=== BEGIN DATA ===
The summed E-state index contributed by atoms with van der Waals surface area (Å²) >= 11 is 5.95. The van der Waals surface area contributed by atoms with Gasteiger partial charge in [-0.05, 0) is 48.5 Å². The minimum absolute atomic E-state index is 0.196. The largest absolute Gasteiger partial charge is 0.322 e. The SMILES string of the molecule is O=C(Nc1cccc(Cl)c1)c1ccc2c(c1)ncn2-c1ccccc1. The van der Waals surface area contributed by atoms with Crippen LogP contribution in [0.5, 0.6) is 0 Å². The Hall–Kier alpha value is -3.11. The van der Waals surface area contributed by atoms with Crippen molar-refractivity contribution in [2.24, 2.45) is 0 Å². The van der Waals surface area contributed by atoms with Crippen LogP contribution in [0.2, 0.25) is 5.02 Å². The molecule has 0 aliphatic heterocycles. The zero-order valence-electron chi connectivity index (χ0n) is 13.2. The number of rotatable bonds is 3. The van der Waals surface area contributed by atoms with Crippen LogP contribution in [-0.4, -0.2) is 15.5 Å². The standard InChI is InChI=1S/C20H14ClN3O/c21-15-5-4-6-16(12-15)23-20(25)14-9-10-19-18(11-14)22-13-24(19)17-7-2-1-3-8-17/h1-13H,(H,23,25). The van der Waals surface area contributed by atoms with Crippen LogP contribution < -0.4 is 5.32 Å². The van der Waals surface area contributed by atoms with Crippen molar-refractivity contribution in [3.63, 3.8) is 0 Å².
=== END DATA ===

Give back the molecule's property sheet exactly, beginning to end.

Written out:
The summed E-state index contributed by atoms with van der Waals surface area (Å²) >= 11 is 5.95. The van der Waals surface area contributed by atoms with Gasteiger partial charge in [-0.05, 0) is 48.5 Å². The minimum absolute atomic E-state index is 0.196. The largest absolute Gasteiger partial charge is 0.322 e. The SMILES string of the molecule is O=C(Nc1cccc(Cl)c1)c1ccc2c(c1)ncn2-c1ccccc1. The van der Waals surface area contributed by atoms with Crippen LogP contribution in [0.5, 0.6) is 0 Å². The Hall–Kier alpha value is -3.11. The van der Waals surface area contributed by atoms with Crippen molar-refractivity contribution in [2.24, 2.45) is 0 Å². The van der Waals surface area contributed by atoms with Crippen LogP contribution in [0.2, 0.25) is 5.02 Å². The molecule has 0 aliphatic heterocycles. The zero-order valence-electron chi connectivity index (χ0n) is 13.2. The number of rotatable bonds is 3. The van der Waals surface area contributed by atoms with Crippen LogP contribution in [-0.4, -0.2) is 15.5 Å². The standard InChI is InChI=1S/C20H14ClN3O/c21-15-5-4-6-16(12-15)23-20(25)14-9-10-19-18(11-14)22-13-24(19)17-7-2-1-3-8-17/h1-13H,(H,23,25). The van der Waals surface area contributed by atoms with Crippen LogP contribution < -0.4 is 5.32 Å². The van der Waals surface area contributed by atoms with Crippen molar-refractivity contribution in [3.63, 3.8) is 0 Å².